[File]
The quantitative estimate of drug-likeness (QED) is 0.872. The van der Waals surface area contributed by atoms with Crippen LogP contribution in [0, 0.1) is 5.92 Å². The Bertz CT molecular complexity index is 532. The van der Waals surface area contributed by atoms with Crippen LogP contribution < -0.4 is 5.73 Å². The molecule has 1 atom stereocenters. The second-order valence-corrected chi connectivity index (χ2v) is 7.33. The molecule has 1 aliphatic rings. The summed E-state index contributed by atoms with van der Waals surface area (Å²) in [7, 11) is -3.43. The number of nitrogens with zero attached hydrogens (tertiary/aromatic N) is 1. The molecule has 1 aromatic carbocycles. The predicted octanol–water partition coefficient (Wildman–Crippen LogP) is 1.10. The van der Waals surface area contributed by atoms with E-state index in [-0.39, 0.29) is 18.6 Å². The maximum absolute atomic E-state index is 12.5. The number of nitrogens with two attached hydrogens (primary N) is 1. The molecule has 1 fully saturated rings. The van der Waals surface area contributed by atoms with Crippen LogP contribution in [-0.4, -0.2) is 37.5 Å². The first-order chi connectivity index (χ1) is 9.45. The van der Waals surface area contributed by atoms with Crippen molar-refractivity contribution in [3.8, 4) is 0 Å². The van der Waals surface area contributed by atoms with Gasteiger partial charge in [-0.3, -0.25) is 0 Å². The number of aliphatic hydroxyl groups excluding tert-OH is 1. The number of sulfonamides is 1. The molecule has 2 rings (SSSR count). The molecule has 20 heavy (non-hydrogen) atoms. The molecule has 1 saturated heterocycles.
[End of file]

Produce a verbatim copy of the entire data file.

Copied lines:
The quantitative estimate of drug-likeness (QED) is 0.872. The van der Waals surface area contributed by atoms with Crippen LogP contribution in [0, 0.1) is 5.92 Å². The Bertz CT molecular complexity index is 532. The van der Waals surface area contributed by atoms with Crippen LogP contribution < -0.4 is 5.73 Å². The molecule has 1 atom stereocenters. The second-order valence-corrected chi connectivity index (χ2v) is 7.33. The molecule has 1 aliphatic rings. The summed E-state index contributed by atoms with van der Waals surface area (Å²) in [7, 11) is -3.43. The number of nitrogens with zero attached hydrogens (tertiary/aromatic N) is 1. The molecule has 1 aromatic carbocycles. The predicted octanol–water partition coefficient (Wildman–Crippen LogP) is 1.10. The van der Waals surface area contributed by atoms with E-state index in [-0.39, 0.29) is 18.6 Å². The maximum absolute atomic E-state index is 12.5. The number of nitrogens with two attached hydrogens (primary N) is 1. The molecule has 1 fully saturated rings. The van der Waals surface area contributed by atoms with Crippen LogP contribution in [-0.4, -0.2) is 37.5 Å². The first-order chi connectivity index (χ1) is 9.45. The van der Waals surface area contributed by atoms with Crippen molar-refractivity contribution in [3.8, 4) is 0 Å². The van der Waals surface area contributed by atoms with Gasteiger partial charge in [-0.3, -0.25) is 0 Å². The number of aliphatic hydroxyl groups excluding tert-OH is 1. The number of sulfonamides is 1. The molecule has 2 rings (SSSR count). The molecule has 20 heavy (non-hydrogen) atoms. The molecule has 1 saturated heterocycles.